Television and Cognitive Development
While televisual violence is often the most visible and debated aspect of questions linking children and television it is hardly the only topic that concerns researchers. Other inquiry focused on potential effects of the medium on patterns of thinking and understanding has prompted extensive research. Posed negatively, the question is: does television mesmerize attention, promote passive or overstimulated children, while wrecking creativity and imagination? To explore such concerns, cognitive developmental approaches to television and children have typically examined attention, comprehension, and inference.
Children's attention to television has often been characterized as "active" versus "passive." Popular concern about the "zombie" viewer suggests that children enter some altered stated of consciousness when viewing television. But this generalization has received little research support. However, one notion that seems to underlie many implicit theories of children's attraction to the screen is that children's viewing is governed by the novelty of the visual stimulus, rapid formal features such as movements, visual complexity, cuts, pans, zooms, which produce an orienting reflex.
A theory of active television viewing suggests that attention is linked to comprehension. Thus, when visual or auditory features of television content suggest to the young viewer that it is designed "for children," attention is turned to that content. When material is no longer comprehensible, becomes boring, or when distractions occur, attention is deflected. This theory of child attentional patterns has received substantial support and has indicated specific stages. Attention to television is fragmentary before the age of two; visual attention increases during the preschool years, with a major shift in amount and pattern of attention occurring between 24 and 30 months. Frequently beginning around the age of eight, visual attention to TV decreases (presumably as the decoding of television becomes routine), and the attention pattern begins to resemble that of an adult.
With regard to perception and evaluation of television content, children clearly operate on different dimensions than adults who produce programs. Understanding television programming requires a fairly complex set of tasks for children, including selective attention to the events portrayed, perceiving an orderly organization of events, and making inferences about information given implicitly. Comprehension research has examined both verbal and visual decoding and determined that comprehension is a function of both cognitive development and experience. Younger children have difficulty with a number of tasks involved in understanding television programs: separating central from peripheral content, comprehending the sequence of events, recalling events and segments, and understanding causation. As well, they find it difficult to complete such inferential tasks as understanding intersections of motivation, action, and consequence, or evaluating the "reality" of programs and characters. The comprehension of forms and conventions--sometimes termed "formal features"--is similarly grounded in developmental stages, with surprisingly early recognition of the time and space ellipses of cuts or the part whole relationship of zooms. Such complex storytelling functions as point of view shots or flashbacks, however, are unclear to children through much of the first decade.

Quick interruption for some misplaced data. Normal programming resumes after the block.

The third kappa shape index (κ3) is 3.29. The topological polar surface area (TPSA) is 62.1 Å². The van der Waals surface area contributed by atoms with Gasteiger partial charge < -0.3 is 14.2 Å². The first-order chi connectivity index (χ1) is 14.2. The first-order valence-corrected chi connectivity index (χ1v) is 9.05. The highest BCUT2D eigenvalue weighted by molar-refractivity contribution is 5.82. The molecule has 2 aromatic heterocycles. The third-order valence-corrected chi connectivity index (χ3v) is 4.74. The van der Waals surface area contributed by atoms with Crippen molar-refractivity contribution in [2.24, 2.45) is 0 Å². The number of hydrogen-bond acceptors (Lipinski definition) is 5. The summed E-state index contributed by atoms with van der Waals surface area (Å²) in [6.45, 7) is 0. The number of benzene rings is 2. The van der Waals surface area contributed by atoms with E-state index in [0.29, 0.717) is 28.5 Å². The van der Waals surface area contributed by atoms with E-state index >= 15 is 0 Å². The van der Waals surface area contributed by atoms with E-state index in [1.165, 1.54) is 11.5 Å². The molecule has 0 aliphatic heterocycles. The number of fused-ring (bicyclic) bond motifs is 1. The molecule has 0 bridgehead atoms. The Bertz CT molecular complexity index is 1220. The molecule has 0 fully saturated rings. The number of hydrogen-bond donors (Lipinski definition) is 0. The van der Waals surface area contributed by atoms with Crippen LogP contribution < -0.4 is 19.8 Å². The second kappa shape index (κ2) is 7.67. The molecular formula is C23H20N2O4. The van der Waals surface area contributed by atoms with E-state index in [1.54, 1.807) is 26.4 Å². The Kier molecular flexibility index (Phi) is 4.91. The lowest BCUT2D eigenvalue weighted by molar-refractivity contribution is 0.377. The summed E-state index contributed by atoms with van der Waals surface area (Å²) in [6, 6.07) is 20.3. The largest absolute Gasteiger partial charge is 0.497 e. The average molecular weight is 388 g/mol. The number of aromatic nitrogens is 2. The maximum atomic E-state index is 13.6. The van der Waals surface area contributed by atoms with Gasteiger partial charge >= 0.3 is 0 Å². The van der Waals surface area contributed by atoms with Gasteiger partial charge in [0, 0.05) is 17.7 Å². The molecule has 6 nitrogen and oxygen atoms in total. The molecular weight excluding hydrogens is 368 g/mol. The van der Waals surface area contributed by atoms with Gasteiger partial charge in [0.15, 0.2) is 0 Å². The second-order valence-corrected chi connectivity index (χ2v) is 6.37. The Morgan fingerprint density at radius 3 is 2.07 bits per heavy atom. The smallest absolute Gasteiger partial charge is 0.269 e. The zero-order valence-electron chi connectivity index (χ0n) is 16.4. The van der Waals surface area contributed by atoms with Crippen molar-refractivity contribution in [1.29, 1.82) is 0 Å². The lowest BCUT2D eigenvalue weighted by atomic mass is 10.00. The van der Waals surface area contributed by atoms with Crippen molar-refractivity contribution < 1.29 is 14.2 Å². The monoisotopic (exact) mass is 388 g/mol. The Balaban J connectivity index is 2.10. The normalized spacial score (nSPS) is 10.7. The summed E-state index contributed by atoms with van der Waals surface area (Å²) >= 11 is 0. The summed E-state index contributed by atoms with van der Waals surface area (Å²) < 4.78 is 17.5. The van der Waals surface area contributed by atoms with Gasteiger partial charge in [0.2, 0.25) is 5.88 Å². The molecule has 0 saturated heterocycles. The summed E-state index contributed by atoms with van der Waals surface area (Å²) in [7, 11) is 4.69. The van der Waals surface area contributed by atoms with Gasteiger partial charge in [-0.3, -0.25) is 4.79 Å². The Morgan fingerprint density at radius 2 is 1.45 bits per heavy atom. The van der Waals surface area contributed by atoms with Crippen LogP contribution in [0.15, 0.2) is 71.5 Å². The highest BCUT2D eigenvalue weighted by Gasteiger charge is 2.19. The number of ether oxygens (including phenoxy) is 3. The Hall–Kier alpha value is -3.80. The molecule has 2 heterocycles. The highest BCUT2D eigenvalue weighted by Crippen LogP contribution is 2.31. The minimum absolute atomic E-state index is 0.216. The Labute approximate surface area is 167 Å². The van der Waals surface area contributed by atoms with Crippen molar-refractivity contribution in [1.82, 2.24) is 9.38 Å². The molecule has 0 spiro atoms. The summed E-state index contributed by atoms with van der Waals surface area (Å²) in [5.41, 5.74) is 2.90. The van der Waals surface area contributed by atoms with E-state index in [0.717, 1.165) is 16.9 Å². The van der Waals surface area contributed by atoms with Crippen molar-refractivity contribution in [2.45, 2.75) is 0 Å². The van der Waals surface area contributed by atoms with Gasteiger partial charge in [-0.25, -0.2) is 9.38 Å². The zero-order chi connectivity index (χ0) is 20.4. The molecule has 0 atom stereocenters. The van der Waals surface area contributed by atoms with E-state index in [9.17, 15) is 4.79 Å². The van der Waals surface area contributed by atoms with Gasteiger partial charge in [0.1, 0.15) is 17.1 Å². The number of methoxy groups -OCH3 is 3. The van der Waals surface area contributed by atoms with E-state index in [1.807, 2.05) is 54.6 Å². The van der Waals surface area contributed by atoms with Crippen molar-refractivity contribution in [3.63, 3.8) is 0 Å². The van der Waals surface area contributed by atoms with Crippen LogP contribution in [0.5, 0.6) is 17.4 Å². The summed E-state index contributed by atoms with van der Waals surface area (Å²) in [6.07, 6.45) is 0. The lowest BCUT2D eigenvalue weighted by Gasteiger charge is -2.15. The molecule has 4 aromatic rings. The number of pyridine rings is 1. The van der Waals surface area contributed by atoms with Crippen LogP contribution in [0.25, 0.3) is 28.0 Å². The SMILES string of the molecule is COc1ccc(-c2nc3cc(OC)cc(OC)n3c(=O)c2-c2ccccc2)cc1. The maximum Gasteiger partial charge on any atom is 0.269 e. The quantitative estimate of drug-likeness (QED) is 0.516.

Television Within the Family
In most cases, this viewing and the development of skills and strategies occurs within a family context filled with other activities and other individuals. The average child watches television a little more than four hours a day. Childhood viewing peaks somewhere around 12 years of age and declines during adolescence to a little more than three hours per day. Children do most of their viewing during the weekday hours with only 10% of their viewing on Saturday and Sunday mornings. Viewing amount varies by gender and race, with blue collar families averaging more television viewing more than white collar families and blacks viewing more than whites. Television provides the backdrop for growing up, and studies show that children often play, eat, do homework, and talk while "watching tv."
Viewing is not usually solitary. Children and adults view together and do many other things while watching. The family has a say in creating the context in which television will be consumed, a context involving who decides what to watch, sibling or parental conflict over viewing, and the rules for decision making. Although many families report few rules, there may be subtle as well as direct rules about television use. For example, children may not be allowed to watch until they have completed important tasks such as homework or chores, or there may be a requirement that television must be turned off at a certain time. When parents report rules, they report control of when younger children can watch; older children have rules about what they can watch.